One of my favorite scenes from the motion picture “Field of Dreams” is when “rookie” player “Archie Moonlight Graham” faces awesome pitcher Eddie Cicotte …. after two pitches tight and inside… rookie Graham hears from team mate the great “Shoeless Joe” who says “The first two were high and tight, so where do you think the next one's gonna be? Archie Graham says; “Well, either low and away, or in my ear.” Shoeless Joe; “He's not gonna wanna load the bases, so look low and away.” “Right”… replies Graham. Shoeless Joe; “But watch out for in your ear!”
It's hard to know what our next pitch or project will be. So, what steps can we take to help see what's coming?
In a recent Tavis Smiley interview with Academy Award Winning actor Sean Penn. Sean was asked about his limitations on the roles he accepted. His response (paraphrasing) was to push yourself beyond your own boundaries but that one must be aware of limitations…to rely on the strength of your talent(s)….but don’t be afraid to test yourself outside your comfort zone or limitations.
Catch a clip from the Sean Penn interview using the link http://www.youtube.com/watch?v=5jjZjWI1HqA
I think far to often we spread ourselves thin, muddy the water, blur the image when we try to take on a role or project which we know down deep inside going in... is well outside our strength(s) as a performer. Yes, we should take time to explore, push and test our limitations. It is through testing we break out of our zone and may find a new dimension to add to our talent repertoire. But we must be honest with our basic skill set as a performer. In doing so, success may come a little more comfortably, confidently and more frequently.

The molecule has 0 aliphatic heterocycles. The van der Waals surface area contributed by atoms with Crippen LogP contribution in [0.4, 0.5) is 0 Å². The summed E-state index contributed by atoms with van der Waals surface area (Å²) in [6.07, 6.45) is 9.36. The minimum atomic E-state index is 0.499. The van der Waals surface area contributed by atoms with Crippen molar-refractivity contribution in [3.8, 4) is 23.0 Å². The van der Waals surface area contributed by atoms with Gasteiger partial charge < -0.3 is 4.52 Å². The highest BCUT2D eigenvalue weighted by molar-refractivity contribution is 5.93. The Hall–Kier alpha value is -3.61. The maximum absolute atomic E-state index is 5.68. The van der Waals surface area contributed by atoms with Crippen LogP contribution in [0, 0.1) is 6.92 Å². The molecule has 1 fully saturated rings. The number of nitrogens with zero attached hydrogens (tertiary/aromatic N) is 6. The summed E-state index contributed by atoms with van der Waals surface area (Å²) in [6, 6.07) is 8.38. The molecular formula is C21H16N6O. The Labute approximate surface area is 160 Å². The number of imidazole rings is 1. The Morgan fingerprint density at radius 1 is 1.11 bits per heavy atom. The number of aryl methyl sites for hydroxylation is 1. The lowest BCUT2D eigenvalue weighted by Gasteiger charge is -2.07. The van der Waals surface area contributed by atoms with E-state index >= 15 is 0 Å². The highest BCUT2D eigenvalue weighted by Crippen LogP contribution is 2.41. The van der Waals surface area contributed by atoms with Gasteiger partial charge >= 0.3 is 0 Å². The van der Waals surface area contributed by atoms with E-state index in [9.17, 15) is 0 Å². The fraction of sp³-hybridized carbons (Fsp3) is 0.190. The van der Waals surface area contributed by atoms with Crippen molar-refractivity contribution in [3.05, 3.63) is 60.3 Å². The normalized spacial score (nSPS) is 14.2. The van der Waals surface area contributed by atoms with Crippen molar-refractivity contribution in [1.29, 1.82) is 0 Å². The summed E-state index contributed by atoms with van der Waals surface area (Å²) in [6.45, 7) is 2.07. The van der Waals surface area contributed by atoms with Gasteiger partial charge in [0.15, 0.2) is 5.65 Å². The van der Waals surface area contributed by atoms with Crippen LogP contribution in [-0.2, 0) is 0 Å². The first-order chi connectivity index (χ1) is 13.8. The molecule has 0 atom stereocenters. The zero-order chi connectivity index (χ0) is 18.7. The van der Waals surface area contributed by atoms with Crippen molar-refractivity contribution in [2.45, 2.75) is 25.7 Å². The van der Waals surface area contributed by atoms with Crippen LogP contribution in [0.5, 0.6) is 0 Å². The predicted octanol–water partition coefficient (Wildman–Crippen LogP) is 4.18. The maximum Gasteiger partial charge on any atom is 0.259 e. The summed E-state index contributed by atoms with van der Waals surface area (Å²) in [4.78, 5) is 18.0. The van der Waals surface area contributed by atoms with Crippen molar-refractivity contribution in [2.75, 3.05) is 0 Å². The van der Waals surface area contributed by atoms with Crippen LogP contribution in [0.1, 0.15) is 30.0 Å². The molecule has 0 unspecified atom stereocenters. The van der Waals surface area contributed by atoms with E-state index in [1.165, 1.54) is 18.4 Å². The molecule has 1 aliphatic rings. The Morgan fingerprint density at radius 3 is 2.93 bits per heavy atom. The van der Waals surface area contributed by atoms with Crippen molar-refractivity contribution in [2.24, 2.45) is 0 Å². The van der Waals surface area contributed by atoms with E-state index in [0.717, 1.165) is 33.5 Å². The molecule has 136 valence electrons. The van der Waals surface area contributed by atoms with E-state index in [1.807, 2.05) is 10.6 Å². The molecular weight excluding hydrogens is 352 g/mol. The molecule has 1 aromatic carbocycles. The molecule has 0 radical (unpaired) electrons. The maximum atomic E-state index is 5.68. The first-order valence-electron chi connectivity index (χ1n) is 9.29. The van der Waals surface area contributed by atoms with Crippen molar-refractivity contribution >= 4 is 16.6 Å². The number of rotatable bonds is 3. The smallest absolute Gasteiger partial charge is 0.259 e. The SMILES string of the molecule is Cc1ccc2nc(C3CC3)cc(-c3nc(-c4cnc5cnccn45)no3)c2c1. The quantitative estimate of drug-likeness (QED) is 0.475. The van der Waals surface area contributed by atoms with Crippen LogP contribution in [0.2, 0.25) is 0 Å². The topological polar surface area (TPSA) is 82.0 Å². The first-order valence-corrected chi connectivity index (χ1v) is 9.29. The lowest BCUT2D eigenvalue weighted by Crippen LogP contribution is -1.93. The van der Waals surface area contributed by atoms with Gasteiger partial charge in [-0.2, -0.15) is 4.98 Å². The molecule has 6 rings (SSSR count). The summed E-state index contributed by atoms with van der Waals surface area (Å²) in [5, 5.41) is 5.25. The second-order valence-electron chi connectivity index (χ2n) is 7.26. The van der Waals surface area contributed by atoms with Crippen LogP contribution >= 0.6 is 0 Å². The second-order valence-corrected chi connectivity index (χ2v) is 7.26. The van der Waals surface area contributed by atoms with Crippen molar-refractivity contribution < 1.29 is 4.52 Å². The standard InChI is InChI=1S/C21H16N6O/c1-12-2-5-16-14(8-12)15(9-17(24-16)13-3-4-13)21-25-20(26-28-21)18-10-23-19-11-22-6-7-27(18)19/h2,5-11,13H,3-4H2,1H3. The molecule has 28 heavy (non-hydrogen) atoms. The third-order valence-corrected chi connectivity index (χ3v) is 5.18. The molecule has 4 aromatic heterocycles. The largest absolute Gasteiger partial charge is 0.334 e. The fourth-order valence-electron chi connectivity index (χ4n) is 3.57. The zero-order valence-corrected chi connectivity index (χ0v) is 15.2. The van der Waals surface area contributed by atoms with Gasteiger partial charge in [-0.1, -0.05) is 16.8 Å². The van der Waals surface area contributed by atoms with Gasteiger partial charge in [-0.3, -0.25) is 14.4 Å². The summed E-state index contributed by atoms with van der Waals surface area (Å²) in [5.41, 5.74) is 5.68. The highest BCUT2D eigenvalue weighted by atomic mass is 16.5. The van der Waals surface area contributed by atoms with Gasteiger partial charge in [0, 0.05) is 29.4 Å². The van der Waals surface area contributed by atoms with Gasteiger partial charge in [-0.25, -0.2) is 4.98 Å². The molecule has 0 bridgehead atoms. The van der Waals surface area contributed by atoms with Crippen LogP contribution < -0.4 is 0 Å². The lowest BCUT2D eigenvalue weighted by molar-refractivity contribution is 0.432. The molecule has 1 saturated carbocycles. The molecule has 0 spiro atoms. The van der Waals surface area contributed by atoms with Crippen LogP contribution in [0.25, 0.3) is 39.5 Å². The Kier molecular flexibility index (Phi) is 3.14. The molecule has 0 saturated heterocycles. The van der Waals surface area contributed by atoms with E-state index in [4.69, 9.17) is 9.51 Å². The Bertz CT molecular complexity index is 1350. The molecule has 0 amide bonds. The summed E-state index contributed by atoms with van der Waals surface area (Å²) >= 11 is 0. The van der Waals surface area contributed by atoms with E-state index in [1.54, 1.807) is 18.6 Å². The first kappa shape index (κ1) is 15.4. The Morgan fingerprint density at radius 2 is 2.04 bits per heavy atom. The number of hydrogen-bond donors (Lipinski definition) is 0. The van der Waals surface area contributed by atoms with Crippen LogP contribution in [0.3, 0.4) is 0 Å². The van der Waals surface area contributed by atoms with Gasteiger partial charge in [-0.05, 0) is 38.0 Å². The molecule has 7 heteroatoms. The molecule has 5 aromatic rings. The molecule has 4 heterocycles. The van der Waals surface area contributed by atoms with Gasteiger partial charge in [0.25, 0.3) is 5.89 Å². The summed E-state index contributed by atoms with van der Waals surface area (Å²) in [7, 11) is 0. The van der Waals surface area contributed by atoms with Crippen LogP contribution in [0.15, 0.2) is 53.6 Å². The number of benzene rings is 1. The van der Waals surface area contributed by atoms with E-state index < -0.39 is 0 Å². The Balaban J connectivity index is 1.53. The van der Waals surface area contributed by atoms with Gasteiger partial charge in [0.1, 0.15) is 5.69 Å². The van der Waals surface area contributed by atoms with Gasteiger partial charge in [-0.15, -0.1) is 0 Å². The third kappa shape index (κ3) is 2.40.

It is essential to master those skills and talents found most comfortable within ourselves.
“People who write about spring training not being necessary, have never tried to throw a baseball.” ~ Sandy Koufax
You can tell I’m a baseball nut so I thank you for indulging me.
Practicing ones craft is essential to success. I don’t believe we ever “arrive” at the top of our game. It’s the routine of practicing… over and over…. those fundamentals of our craft that will prepare you for that next excellent performance.
Develop a routine if you don’t have one. Make time to work on your craft every day. Listen and learn from those performers you admire and respect. Master the fundamentals of your skills as a performer and as those skills become second nature, then push yourself and enjoy exploring what’s outside your limitations.
Inside Studio A.....I'm James Herron
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